For this week's project, I tried to focus on finding a topic with conflict. I heard some businesses on W. University Ave. were facing closure, so I decided to see if any were still open. The Barber Shop sits in the same strip as Caribbean Spice, Kabab House, Do-Lish and a few other businesses, all of which were already closed and mostly cleared out. That's where I found Jermaine Goodman, the master barber. He was another great character, with lots to say about his job and having to leave it thanks to some plans for new student housing.
I took some photos and waited for a break in the flow of clients before we finally sat down for the interview. I even remembered to get room noise! But this is where it got difficult. I had played around with the Zoom and wireless microphone ahead of time, but as we were talking I could tell there was something wrong with the volume. I just couldn't figure out how to fix it. More clients were starting to come in, and I felt pressured to wrap things up so he could go on with his business. So I decided it was better to stop and listen back to what I'd just recorded. Unfortunately, I was right. The levels were way over, but there were now five people waiting to get their haircut and I couldn't stay to redo the interview. I explained the technical issues and we arranged to conduct the interview again the next day.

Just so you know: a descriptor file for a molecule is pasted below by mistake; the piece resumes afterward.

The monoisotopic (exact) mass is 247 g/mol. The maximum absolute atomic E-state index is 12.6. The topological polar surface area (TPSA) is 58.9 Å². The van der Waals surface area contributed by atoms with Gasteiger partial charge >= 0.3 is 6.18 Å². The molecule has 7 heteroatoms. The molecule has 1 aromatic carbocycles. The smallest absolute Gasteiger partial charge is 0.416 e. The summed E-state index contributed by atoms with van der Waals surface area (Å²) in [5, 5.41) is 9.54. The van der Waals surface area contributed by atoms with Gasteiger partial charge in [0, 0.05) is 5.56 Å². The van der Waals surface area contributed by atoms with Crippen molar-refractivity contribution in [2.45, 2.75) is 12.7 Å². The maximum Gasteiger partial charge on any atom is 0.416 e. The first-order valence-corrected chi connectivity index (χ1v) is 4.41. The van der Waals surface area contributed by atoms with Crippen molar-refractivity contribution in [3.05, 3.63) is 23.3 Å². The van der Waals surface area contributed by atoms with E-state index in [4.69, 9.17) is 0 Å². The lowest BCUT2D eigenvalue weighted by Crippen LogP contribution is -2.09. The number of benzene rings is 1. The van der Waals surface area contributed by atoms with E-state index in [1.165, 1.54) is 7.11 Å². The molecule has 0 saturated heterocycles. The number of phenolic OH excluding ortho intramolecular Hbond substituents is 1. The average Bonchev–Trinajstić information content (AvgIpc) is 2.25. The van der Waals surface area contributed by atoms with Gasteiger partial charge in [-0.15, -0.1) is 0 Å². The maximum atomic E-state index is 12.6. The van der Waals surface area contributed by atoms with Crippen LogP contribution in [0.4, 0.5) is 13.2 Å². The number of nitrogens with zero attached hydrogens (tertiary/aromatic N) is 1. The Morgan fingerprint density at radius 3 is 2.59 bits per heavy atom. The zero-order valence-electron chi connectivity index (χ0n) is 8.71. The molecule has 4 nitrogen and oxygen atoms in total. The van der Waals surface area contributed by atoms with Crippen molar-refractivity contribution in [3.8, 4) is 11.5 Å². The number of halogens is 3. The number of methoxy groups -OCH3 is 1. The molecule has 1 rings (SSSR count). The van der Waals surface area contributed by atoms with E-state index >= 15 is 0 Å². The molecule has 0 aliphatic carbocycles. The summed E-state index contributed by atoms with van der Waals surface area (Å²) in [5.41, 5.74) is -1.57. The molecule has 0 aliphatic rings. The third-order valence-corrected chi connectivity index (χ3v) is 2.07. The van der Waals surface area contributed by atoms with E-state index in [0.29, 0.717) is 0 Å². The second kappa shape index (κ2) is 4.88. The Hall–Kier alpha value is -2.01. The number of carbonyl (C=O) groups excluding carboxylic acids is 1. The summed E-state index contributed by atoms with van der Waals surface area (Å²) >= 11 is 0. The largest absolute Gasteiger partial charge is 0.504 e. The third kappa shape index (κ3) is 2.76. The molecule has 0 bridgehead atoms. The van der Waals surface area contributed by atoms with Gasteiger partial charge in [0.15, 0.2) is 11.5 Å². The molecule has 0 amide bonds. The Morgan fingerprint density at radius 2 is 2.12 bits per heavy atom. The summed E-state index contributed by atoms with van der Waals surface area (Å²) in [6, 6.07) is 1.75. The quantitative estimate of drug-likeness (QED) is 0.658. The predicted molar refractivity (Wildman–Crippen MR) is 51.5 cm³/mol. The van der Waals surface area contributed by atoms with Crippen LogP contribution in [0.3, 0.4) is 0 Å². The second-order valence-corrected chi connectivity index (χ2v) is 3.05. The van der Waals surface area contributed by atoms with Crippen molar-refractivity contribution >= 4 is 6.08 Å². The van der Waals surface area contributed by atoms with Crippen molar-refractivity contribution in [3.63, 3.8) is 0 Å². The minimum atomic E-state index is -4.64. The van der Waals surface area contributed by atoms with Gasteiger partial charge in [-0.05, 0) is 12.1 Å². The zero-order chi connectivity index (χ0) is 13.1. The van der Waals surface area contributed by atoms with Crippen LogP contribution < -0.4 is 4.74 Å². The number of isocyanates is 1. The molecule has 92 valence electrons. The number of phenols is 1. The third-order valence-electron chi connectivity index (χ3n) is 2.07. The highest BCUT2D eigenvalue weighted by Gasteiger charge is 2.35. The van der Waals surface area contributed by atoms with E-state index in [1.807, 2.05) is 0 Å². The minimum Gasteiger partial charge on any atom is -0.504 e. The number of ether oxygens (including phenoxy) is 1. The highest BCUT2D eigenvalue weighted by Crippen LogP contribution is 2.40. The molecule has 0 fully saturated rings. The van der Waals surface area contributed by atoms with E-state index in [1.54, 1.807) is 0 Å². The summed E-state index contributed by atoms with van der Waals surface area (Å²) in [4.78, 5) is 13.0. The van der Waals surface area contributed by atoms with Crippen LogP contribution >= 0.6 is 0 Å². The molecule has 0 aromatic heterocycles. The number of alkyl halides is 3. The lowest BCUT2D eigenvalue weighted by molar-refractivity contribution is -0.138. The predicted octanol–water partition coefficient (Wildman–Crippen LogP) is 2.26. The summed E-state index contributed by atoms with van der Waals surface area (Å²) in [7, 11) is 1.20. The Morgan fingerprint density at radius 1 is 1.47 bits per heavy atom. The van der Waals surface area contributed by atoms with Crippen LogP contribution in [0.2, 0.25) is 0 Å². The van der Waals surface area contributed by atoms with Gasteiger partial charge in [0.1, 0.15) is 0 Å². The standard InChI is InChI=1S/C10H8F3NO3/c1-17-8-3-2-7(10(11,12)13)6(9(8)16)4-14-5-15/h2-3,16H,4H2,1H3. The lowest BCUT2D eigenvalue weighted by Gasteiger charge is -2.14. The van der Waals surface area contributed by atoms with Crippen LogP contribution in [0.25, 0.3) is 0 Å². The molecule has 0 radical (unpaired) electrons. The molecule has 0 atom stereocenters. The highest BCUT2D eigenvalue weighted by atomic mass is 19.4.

After going home and playing with the equipment again, I realized the sensitivity was too high. This was something I could fix. Thankfully the second interview went really well, and I was able to turn it into a great story. Jermaine was a pleasure to talk to, and I was glad to hear that he's thinking positively as he looks for his next place of work.
Here's his story: Jermaine Goodman: Behind the Chair.